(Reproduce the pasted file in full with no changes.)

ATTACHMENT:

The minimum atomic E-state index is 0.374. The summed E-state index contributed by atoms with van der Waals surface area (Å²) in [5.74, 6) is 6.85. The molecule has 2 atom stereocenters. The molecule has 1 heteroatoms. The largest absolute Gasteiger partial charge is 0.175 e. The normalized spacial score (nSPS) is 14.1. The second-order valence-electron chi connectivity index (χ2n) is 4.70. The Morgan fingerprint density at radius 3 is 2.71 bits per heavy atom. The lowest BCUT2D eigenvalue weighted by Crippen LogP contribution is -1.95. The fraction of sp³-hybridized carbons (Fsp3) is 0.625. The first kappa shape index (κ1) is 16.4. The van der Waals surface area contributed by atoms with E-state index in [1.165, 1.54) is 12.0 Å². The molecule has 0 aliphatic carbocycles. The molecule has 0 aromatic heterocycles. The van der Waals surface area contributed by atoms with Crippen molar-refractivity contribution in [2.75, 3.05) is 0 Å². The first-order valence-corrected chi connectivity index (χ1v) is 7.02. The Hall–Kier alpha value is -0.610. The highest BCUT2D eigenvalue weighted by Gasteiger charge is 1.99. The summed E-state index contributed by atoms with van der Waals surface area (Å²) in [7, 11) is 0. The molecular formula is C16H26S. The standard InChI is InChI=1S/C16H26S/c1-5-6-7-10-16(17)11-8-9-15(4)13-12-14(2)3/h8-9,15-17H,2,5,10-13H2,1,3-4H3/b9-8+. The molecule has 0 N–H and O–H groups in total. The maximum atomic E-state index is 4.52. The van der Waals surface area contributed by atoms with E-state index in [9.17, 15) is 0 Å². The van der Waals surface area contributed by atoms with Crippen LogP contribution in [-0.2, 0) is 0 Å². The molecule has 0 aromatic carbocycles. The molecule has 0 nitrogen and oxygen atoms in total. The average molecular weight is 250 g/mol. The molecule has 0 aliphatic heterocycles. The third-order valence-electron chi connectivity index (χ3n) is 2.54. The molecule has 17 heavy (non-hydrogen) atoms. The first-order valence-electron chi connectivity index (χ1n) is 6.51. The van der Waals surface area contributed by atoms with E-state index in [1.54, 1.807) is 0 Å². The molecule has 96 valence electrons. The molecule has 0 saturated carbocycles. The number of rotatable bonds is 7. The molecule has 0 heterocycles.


The minimum atomic E-state index is 0.374. The summed E-state index contributed by atoms with van der Waals surface area (Å²) in [5.74, 6) is 6.85. The molecule has 2 atom stereocenters. The molecule has 1 heteroatoms. The largest absolute Gasteiger partial charge is 0.175 e. The normalized spacial score (nSPS) is 14.1. The second-order valence-electron chi connectivity index (χ2n) is 4.70. The Morgan fingerprint density at radius 3 is 2.71 bits per heavy atom. The lowest BCUT2D eigenvalue weighted by Crippen LogP contribution is -1.95. The fraction of sp³-hybridized carbons (Fsp3) is 0.625. The first kappa shape index (κ1) is 16.4. The van der Waals surface area contributed by atoms with E-state index in [1.165, 1.54) is 12.0 Å². The molecule has 0 aliphatic carbocycles. The molecule has 0 aromatic heterocycles. The van der Waals surface area contributed by atoms with Crippen molar-refractivity contribution in [2.75, 3.05) is 0 Å². The first-order valence-corrected chi connectivity index (χ1v) is 7.02. The Hall–Kier alpha value is -0.610. The highest BCUT2D eigenvalue weighted by Gasteiger charge is 1.99. The summed E-state index contributed by atoms with van der Waals surface area (Å²) in [7, 11) is 0. The molecular formula is C16H26S. The standard InChI is InChI=1S/C16H26S/c1-5-6-7-10-16(17)11-8-9-15(4)13-12-14(2)3/h8-9,15-17H,2,5,10-13H2,1,3-4H3/b9-8+. The molecule has 0 N–H and O–H groups in total. The maximum atomic E-state index is 4.52. The van der Waals surface area contributed by atoms with E-state index in [9.17, 15) is 0 Å². The van der Waals surface area contributed by atoms with Crippen LogP contribution in [-0.2, 0) is 0 Å². The molecule has 0 aromatic carbocycles. The molecule has 0 nitrogen and oxygen atoms in total. The average molecular weight is 250 g/mol. The molecule has 0 aliphatic heterocycles. The third-order valence-electron chi connectivity index (χ3n) is 2.54. The molecule has 17 heavy (non-hydrogen) atoms. The first-order valence-electron chi connectivity index (χ1n) is 6.51. The van der Waals surface area contributed by atoms with E-state index in [1.54, 1.807) is 0 Å². The molecule has 96 valence electrons. The molecule has 0 saturated carbocycles. The number of rotatable bonds is 7. The molecule has 0 heterocycles.